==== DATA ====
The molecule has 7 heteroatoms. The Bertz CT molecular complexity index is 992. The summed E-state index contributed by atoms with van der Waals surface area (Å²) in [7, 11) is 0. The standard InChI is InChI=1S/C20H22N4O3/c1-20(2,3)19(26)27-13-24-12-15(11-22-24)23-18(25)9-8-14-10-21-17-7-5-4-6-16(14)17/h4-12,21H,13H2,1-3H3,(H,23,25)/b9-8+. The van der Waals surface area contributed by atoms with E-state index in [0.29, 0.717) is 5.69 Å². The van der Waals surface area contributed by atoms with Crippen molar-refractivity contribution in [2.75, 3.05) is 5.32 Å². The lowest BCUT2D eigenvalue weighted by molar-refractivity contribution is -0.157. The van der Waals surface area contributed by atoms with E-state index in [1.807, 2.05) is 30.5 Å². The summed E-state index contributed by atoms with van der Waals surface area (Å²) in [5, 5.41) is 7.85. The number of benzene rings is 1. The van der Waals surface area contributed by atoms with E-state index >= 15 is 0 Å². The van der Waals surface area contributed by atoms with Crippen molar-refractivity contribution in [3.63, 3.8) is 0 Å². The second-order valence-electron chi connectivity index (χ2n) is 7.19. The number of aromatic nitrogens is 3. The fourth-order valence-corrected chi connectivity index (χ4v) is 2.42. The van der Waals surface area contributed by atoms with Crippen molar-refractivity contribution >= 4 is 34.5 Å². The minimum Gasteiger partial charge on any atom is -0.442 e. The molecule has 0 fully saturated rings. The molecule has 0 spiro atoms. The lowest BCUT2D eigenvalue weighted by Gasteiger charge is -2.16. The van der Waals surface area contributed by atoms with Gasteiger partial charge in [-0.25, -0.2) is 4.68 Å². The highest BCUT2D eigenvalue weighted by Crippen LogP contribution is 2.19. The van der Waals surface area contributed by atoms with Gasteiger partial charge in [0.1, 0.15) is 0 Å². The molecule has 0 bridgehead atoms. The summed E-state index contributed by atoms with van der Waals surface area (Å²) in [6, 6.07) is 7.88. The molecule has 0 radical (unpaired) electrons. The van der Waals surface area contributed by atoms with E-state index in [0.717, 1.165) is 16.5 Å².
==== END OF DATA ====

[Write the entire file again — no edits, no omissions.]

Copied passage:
The molecule has 7 heteroatoms. The Bertz CT molecular complexity index is 992. The summed E-state index contributed by atoms with van der Waals surface area (Å²) in [7, 11) is 0. The standard InChI is InChI=1S/C20H22N4O3/c1-20(2,3)19(26)27-13-24-12-15(11-22-24)23-18(25)9-8-14-10-21-17-7-5-4-6-16(14)17/h4-12,21H,13H2,1-3H3,(H,23,25)/b9-8+. The van der Waals surface area contributed by atoms with E-state index in [0.29, 0.717) is 5.69 Å². The van der Waals surface area contributed by atoms with Crippen molar-refractivity contribution in [2.75, 3.05) is 5.32 Å². The lowest BCUT2D eigenvalue weighted by molar-refractivity contribution is -0.157. The van der Waals surface area contributed by atoms with E-state index in [1.807, 2.05) is 30.5 Å². The summed E-state index contributed by atoms with van der Waals surface area (Å²) in [5, 5.41) is 7.85. The number of benzene rings is 1. The van der Waals surface area contributed by atoms with E-state index >= 15 is 0 Å². The van der Waals surface area contributed by atoms with Crippen molar-refractivity contribution in [3.63, 3.8) is 0 Å². The second-order valence-electron chi connectivity index (χ2n) is 7.19. The number of aromatic nitrogens is 3. The fourth-order valence-corrected chi connectivity index (χ4v) is 2.42. The van der Waals surface area contributed by atoms with Crippen molar-refractivity contribution >= 4 is 34.5 Å². The minimum Gasteiger partial charge on any atom is -0.442 e. The molecule has 0 fully saturated rings. The molecule has 0 spiro atoms. The lowest BCUT2D eigenvalue weighted by Gasteiger charge is -2.16. The van der Waals surface area contributed by atoms with Gasteiger partial charge in [-0.25, -0.2) is 4.68 Å². The highest BCUT2D eigenvalue weighted by Crippen LogP contribution is 2.19. The van der Waals surface area contributed by atoms with Gasteiger partial charge in [0.1, 0.15) is 0 Å². The molecule has 0 bridgehead atoms. The summed E-state index contributed by atoms with van der Waals surface area (Å²) in [6, 6.07) is 7.88. The molecule has 0 radical (unpaired) electrons. The van der Waals surface area contributed by atoms with E-state index in [0.717, 1.165) is 16.5 Å².